For pouring slabs such as sidewalk, foundation or other flat structures, forms must be set up. Use appropriate dimensioned lumber set up to equate the OUTSIDE dimensions required. Level, plumb, and fasten all forms securely in place. Concrete is heavy and if poured carelessly, will easily displace or break flimsy, poorly built forms! Pile dirt against the side of forms and stake adequately with heavy dimensioned lumber such as 2×6′s driven into the ground. Brace parallel sides and reinforce corners by adding a cross-brace at the top, securely nailed to both sides to ensure they are not forced apart. Installing polyethylene beneath poured slabs is also highly recommended to avoid the movement of moisture up into, and through the concrete. Install and position reinforcing steel or mesh appropriately. When pouring the concrete, tamp, tap the forms, and otherwise vibrate the concrete adjacent to the forms to prevent “honeycomb” or holes in the cast surfaces. Remember, the more concrete is jiggled or vibrated, the more it will flow, often bringing excessive water to the surface. Strip, or remove wooden forms from cement after 3 days. They may be removed earlier, however, do exercise caution, as the edges and corners of “green cement” castings may be easily broken off. Wooden forms usually come off easily, because as concrete cures, the wooden forms dry and  usually crack away from the concrete to some degree.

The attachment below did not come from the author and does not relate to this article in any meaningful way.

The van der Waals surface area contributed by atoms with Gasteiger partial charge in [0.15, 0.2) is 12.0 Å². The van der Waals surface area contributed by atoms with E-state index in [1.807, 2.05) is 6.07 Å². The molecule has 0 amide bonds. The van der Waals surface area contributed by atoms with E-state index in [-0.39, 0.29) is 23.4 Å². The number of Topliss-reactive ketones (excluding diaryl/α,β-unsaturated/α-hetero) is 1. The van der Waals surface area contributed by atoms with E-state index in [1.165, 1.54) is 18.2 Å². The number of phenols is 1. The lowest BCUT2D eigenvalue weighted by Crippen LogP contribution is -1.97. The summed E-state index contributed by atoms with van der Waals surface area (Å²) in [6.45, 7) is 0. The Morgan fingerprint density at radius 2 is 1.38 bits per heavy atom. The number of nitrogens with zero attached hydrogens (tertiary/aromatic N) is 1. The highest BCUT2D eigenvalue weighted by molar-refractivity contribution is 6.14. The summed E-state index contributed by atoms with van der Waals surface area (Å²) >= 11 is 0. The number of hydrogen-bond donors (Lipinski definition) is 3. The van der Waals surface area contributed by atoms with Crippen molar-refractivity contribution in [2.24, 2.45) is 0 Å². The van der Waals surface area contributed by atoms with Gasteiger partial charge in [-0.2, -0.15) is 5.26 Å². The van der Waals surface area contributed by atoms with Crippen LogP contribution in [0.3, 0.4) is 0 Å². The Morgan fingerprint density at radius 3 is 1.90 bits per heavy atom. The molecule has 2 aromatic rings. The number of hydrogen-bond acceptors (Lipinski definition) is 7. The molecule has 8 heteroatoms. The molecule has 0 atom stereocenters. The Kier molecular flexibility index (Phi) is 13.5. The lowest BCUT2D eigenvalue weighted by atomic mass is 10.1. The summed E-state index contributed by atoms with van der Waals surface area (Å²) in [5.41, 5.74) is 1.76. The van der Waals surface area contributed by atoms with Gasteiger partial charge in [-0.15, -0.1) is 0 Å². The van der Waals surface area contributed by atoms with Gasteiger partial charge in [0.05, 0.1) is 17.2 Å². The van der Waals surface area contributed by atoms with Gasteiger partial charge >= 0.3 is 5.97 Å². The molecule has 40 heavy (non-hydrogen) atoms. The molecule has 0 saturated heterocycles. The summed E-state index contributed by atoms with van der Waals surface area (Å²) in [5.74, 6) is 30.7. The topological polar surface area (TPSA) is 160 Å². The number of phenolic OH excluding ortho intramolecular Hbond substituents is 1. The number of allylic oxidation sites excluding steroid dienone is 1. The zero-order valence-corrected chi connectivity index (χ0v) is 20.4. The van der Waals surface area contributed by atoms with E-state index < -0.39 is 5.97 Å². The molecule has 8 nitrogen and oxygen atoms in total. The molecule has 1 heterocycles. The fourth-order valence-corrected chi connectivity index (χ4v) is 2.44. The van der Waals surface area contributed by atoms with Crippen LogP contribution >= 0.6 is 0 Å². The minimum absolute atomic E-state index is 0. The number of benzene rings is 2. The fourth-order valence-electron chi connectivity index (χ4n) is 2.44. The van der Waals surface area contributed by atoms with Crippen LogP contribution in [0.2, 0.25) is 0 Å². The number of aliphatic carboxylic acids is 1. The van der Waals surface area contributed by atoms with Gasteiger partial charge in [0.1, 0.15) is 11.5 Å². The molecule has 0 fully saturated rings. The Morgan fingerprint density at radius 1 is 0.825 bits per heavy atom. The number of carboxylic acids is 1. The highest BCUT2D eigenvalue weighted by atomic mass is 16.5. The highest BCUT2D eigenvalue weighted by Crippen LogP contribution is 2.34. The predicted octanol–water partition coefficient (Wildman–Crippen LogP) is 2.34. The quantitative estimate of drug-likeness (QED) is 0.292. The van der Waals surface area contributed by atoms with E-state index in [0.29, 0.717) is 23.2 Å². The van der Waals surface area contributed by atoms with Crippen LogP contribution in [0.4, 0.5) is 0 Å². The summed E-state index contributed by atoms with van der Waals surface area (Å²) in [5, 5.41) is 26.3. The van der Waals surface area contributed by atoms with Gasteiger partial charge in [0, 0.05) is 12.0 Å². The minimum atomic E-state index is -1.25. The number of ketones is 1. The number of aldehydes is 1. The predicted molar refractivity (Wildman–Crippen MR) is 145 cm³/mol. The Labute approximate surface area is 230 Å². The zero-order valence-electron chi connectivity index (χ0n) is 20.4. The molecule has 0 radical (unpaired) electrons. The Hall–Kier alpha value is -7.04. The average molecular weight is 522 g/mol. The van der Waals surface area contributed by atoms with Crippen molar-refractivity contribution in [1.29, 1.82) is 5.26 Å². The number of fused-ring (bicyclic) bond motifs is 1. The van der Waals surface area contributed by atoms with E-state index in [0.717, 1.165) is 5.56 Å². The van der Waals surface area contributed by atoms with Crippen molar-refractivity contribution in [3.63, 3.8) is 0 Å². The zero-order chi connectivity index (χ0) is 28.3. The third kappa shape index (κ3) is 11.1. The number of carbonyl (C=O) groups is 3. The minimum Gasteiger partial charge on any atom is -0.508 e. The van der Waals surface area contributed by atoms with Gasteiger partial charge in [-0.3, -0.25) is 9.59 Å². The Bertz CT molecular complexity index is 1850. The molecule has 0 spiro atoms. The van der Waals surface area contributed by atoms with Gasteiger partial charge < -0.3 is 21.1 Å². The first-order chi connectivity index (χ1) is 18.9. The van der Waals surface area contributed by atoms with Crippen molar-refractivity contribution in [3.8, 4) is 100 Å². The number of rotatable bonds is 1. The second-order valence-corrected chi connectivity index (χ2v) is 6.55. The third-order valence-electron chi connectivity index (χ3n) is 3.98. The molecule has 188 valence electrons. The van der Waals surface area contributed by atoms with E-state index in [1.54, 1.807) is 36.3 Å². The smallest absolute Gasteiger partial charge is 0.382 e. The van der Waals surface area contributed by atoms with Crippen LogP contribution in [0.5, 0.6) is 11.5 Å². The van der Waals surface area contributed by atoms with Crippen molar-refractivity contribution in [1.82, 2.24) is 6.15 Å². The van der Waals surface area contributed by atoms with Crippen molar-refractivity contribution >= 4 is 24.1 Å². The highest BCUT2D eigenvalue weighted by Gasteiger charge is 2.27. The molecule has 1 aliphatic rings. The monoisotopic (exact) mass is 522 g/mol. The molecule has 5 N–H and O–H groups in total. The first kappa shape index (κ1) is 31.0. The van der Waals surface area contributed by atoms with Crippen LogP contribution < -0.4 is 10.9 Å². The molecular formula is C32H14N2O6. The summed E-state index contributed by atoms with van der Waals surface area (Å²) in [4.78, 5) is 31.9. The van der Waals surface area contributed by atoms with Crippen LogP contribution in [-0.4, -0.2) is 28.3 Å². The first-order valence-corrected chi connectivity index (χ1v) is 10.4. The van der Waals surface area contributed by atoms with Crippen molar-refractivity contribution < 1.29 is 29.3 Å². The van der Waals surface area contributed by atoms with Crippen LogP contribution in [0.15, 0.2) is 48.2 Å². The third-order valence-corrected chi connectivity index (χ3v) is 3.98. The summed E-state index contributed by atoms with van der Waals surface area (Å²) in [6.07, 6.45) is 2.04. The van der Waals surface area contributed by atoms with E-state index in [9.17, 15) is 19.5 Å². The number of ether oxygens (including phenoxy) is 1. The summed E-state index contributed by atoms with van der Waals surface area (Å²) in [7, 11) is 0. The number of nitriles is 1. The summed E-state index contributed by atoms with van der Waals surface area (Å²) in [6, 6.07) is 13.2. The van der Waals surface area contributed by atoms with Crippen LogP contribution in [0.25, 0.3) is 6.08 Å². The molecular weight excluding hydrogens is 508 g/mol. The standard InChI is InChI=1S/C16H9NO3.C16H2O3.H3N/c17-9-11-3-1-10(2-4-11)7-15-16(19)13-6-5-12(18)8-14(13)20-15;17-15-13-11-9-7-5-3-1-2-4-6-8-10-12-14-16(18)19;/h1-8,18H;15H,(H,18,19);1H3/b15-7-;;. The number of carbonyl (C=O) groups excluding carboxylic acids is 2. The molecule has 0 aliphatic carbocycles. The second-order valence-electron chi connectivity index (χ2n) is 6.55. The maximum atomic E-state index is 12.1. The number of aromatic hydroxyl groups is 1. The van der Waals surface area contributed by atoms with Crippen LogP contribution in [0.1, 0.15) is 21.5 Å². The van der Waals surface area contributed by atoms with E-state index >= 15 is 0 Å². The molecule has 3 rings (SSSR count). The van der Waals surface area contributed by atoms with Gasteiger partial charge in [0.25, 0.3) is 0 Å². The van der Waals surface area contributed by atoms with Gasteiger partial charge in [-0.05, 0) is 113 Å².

Hardening, Forming and Finishing